Wednesday, December 29, 2010

Heathrow Farce Shows Dangers of Selling National Assets

As the snow in the south of England melts, it leaves an enduring lesson about the dangers of selling off strategically important assets to foreign firms.
London was hit with five inches of snow on December 18, closing the airfield of Heathrow, Britain’s biggest airport. The next day, only 4 percent of normal flights took off. It took until December 21 for the airport to get its second runway going, and until December 23 for flights to resume in close to their normal number.
Bad luck for Britain caused by bad snow? Heathrow can hardly be blamed for being shut down by a snowstorm. But, as several British commentators point out, its slow recovery shows the danger of selling important national assets to foreign companies.
By way of comparison, Gatwick, Britain’s second-biggest airport, was shut for only four hours by the initial snowstorm. A second bout of snow shut it for less than two hours. It is no surprise that Gatwick fared much better.
The smaller airport, half the size of Heathrow, spent £1 million on snow- and ice-clearing equipment over the last year. Heathrow spent half that. The bbc said that Gatwick’s total “snow fleet” is reported to be made up of 150 vehicles. Heathrow has 69.
In 2006, Spanish company Ferrovial led a consortium that bought the British Airports Authority (baa), which at the time owned both these airports. It later sold Gatwick off to an American company called Global Infrastructure Partners (gip).
Apparently gip cares about keeping its airport open. Ferrovial, it seems, doesn’t. As Alex Brummer writes about the baa sale in the Mail Online:
This was just the latest squalid example of a British government selling key parts of this country’s infrastructure to foreign buyers. For example, control of our ports passed from one of the nation’s great historic companies, P&O, into the hands of Dubai World; and most of our power utilities have been sold to continental giants edf of France and E.ON of Germany.

The problem with our airports is that the government is powerless to force the foreign owners to ensure there are the necessary systems to prevent flights being grounded in bad weather ….

The truth is that the Spanish owners of baa and its main asset, Heathrow (with annual passenger numbers of more than 66 million), had no experience of running airports, or indeed consumer-orientated businesses, and was only interested in taking advantage of easy credit conditions in order to make quick profits.

While the Spaniards were contractually committed to carry on with the modernization plans for Heathrow that had already been agreed (such as the construction of Terminal 5 and the redevelopment of older terminals), they made little money available to improve maintenance and existing services by, for example, investing in bad weather equipment. Instead, baa management’s priority over the last few years, as credit has tightened, has been to reorganize its debts of £12.6 billion—more than was paid for the company—and to cut its interest rate bills.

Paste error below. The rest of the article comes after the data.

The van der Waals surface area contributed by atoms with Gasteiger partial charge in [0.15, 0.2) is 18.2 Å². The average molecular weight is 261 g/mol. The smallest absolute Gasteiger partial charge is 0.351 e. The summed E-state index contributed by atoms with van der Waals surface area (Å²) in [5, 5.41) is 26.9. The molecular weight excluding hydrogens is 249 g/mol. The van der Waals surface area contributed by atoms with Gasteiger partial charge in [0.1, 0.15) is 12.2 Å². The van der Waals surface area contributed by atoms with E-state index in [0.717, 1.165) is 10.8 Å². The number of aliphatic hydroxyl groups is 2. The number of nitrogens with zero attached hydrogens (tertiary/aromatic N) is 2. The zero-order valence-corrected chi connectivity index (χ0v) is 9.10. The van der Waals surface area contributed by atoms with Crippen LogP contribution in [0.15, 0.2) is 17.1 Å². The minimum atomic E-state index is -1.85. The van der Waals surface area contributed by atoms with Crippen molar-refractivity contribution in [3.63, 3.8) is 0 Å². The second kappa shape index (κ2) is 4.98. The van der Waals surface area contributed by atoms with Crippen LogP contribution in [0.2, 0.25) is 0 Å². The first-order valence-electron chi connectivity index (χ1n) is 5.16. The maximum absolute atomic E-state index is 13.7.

The truth is that baa has never had the willpower to invest in the equipment needed to make sure Heathrow stays open in adverse weather conditions ….

It is no exaggeration to say that Gatwick, Heathrow and the countless jobs that depend on them are vital to the economy of the Southeast. If they lose their position as the aviation gateway to Europe—and … the fiasco that marked the opening of Heathrow’s Terminal 5 and the disastrous BA cabin crew strikes have inflicted huge reputational damage—it would be a very serious blow for the British economy. Not only are they vital to the export and import of air freight but they are vital for global business and tourism.

When airports freeze, so does the British economy, along with the nation’s growth, prosperity and job creation.
The sale of important British assets to foreign companies puts vital parts of Britain’s economy, and in some cases even national defense, in the hands of foreign countries. Sometimes the assets get bought by companies like gip, which cares. Other times they get bought by Ferrovial, which apparently doesn’t. But either way, once they are sold, the nation has lost control. It is powerless to ensure they are managed well and not ruined.
As Melanie Phillips wrote, “The British public is now at the mercy of indifferent foreign companies to keep the national show on the road.”